ERIC Number: ED390275
Record Type: RIE
Publication Date: 1995
Reference Count: N/A
Causation in Language Contact: A Devilish Problem. CLCS Occasional Paper No. 41.
A study investigated the evolution of the use of "devil" (or as it is often spelled to represent the vernacular, divil) as part of a negation "Divil a one" (= "not a one") in Irish and Hiberno-English and traces the influence of language contact in this history. While it is found that multiple causes resulted in the development of the "devil" negation, the influences of substrate, superstrate, and universal factors are unequal. It is concluded that the principle of minimal necessity applies here: when substrate influence can be posited for the same structure in two or more language contact situations, and when this influence arises independently in at least one of the situations, the substrate is the primary causal factor in both, unless there is evidence that the structure could not have developed without a contribution from superstrate influence. contains 46 references. (Author/MSE)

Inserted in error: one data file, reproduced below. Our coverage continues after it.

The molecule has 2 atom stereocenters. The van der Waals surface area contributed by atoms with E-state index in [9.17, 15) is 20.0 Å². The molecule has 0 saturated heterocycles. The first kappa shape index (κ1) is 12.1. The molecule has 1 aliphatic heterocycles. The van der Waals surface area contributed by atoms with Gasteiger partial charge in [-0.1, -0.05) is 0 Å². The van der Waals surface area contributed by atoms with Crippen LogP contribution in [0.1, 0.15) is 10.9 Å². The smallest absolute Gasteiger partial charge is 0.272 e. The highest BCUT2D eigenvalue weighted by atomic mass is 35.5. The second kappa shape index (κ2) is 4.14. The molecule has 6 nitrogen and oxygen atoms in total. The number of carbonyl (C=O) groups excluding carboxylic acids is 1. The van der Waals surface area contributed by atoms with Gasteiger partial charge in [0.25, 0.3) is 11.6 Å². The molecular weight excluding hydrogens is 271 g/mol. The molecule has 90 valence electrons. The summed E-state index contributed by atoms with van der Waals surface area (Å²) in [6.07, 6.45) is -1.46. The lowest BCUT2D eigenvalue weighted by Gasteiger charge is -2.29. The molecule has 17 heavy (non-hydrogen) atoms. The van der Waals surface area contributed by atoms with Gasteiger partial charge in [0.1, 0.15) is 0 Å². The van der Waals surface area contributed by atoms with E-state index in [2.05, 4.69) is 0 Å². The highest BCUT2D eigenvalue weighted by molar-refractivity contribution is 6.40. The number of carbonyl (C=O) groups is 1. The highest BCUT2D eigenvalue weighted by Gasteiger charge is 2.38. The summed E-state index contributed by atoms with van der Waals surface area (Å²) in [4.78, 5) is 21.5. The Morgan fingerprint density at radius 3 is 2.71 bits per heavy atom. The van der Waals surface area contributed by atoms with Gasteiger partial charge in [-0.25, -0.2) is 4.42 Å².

Descriptors: Diachronic Linguistics, English, Foreign Countries, Irish, Language Research, Language Variation, Linguistic Theory, Negative Forms (Language), Regional Dialects, Uncommonly Taught Languages
Secretary, Centre for Language and Communication Studies, Trinity College, Dublin 2, Ireland.
Publication Type: Reports - Evaluative
Education Level: N/A
Authoring Institution: Trinity Coll., Dublin (Ireland). Centre for Language and Communication Studies.
Identifiers: England; Ireland; Language Contact; Scotland